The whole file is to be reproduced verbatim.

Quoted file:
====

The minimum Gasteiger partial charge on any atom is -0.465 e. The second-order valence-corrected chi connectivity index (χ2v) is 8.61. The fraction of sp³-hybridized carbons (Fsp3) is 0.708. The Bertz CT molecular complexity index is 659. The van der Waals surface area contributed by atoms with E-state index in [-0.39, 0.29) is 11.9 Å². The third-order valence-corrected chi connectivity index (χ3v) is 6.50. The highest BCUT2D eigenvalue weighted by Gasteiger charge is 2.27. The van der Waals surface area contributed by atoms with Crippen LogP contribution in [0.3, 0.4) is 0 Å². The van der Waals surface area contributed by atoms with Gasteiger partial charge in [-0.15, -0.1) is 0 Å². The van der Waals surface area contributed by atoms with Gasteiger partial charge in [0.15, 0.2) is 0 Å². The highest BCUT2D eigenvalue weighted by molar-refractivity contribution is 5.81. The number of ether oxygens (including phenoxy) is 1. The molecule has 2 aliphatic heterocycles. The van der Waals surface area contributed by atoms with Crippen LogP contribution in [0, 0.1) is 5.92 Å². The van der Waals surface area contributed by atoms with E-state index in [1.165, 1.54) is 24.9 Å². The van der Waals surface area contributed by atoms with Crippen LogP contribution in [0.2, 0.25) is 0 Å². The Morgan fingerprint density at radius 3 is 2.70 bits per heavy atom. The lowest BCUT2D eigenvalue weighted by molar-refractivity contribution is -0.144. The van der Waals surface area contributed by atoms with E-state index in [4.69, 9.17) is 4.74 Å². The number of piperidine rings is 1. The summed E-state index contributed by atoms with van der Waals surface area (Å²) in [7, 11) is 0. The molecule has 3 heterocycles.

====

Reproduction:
The minimum Gasteiger partial charge on any atom is -0.465 e. The second-order valence-corrected chi connectivity index (χ2v) is 8.61. The fraction of sp³-hybridized carbons (Fsp3) is 0.708. The Bertz CT molecular complexity index is 659. The van der Waals surface area contributed by atoms with E-state index in [-0.39, 0.29) is 11.9 Å². The third-order valence-corrected chi connectivity index (χ3v) is 6.50. The highest BCUT2D eigenvalue weighted by Gasteiger charge is 2.27. The van der Waals surface area contributed by atoms with Crippen LogP contribution in [0.3, 0.4) is 0 Å². The van der Waals surface area contributed by atoms with Gasteiger partial charge in [-0.15, -0.1) is 0 Å². The van der Waals surface area contributed by atoms with Gasteiger partial charge in [0.15, 0.2) is 0 Å². The highest BCUT2D eigenvalue weighted by molar-refractivity contribution is 5.81. The number of ether oxygens (including phenoxy) is 1. The molecule has 2 aliphatic heterocycles. The van der Waals surface area contributed by atoms with Crippen LogP contribution in [0, 0.1) is 5.92 Å². The van der Waals surface area contributed by atoms with E-state index in [1.165, 1.54) is 24.9 Å². The van der Waals surface area contributed by atoms with Crippen LogP contribution in [0.2, 0.25) is 0 Å². The Morgan fingerprint density at radius 3 is 2.70 bits per heavy atom. The lowest BCUT2D eigenvalue weighted by molar-refractivity contribution is -0.144. The van der Waals surface area contributed by atoms with E-state index in [4.69, 9.17) is 4.74 Å². The number of piperidine rings is 1. The summed E-state index contributed by atoms with van der Waals surface area (Å²) in [7, 11) is 0. The molecule has 3 heterocycles.